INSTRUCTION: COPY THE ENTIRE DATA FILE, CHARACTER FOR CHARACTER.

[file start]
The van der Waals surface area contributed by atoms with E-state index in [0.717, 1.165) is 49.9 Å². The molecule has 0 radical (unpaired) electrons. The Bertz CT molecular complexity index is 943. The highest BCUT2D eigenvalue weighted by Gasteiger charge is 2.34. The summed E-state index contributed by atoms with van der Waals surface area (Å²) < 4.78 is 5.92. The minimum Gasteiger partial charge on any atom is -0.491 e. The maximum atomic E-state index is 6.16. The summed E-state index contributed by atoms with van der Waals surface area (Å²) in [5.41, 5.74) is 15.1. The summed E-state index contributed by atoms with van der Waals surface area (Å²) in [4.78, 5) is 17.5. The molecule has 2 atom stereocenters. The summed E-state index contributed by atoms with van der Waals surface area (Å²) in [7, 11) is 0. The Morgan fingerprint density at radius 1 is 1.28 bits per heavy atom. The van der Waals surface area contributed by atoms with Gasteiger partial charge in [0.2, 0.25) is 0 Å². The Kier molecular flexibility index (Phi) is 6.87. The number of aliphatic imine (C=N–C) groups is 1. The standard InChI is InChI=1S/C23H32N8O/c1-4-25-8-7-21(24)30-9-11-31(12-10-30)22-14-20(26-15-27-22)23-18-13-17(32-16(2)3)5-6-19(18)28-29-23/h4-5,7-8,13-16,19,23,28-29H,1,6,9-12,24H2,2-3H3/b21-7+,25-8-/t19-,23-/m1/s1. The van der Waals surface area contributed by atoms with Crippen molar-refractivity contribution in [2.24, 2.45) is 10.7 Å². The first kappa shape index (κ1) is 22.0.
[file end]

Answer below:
The van der Waals surface area contributed by atoms with E-state index in [0.717, 1.165) is 49.9 Å². The molecule has 0 radical (unpaired) electrons. The Bertz CT molecular complexity index is 943. The highest BCUT2D eigenvalue weighted by Gasteiger charge is 2.34. The summed E-state index contributed by atoms with van der Waals surface area (Å²) < 4.78 is 5.92. The minimum Gasteiger partial charge on any atom is -0.491 e. The maximum atomic E-state index is 6.16. The summed E-state index contributed by atoms with van der Waals surface area (Å²) in [5.41, 5.74) is 15.1. The summed E-state index contributed by atoms with van der Waals surface area (Å²) in [4.78, 5) is 17.5. The molecule has 2 atom stereocenters. The summed E-state index contributed by atoms with van der Waals surface area (Å²) in [7, 11) is 0. The Morgan fingerprint density at radius 1 is 1.28 bits per heavy atom. The van der Waals surface area contributed by atoms with Gasteiger partial charge in [0.2, 0.25) is 0 Å². The Kier molecular flexibility index (Phi) is 6.87. The number of aliphatic imine (C=N–C) groups is 1. The standard InChI is InChI=1S/C23H32N8O/c1-4-25-8-7-21(24)30-9-11-31(12-10-30)22-14-20(26-15-27-22)23-18-13-17(32-16(2)3)5-6-19(18)28-29-23/h4-5,7-8,13-16,19,23,28-29H,1,6,9-12,24H2,2-3H3/b21-7+,25-8-/t19-,23-/m1/s1. The van der Waals surface area contributed by atoms with Crippen molar-refractivity contribution in [2.24, 2.45) is 10.7 Å². The first kappa shape index (κ1) is 22.0.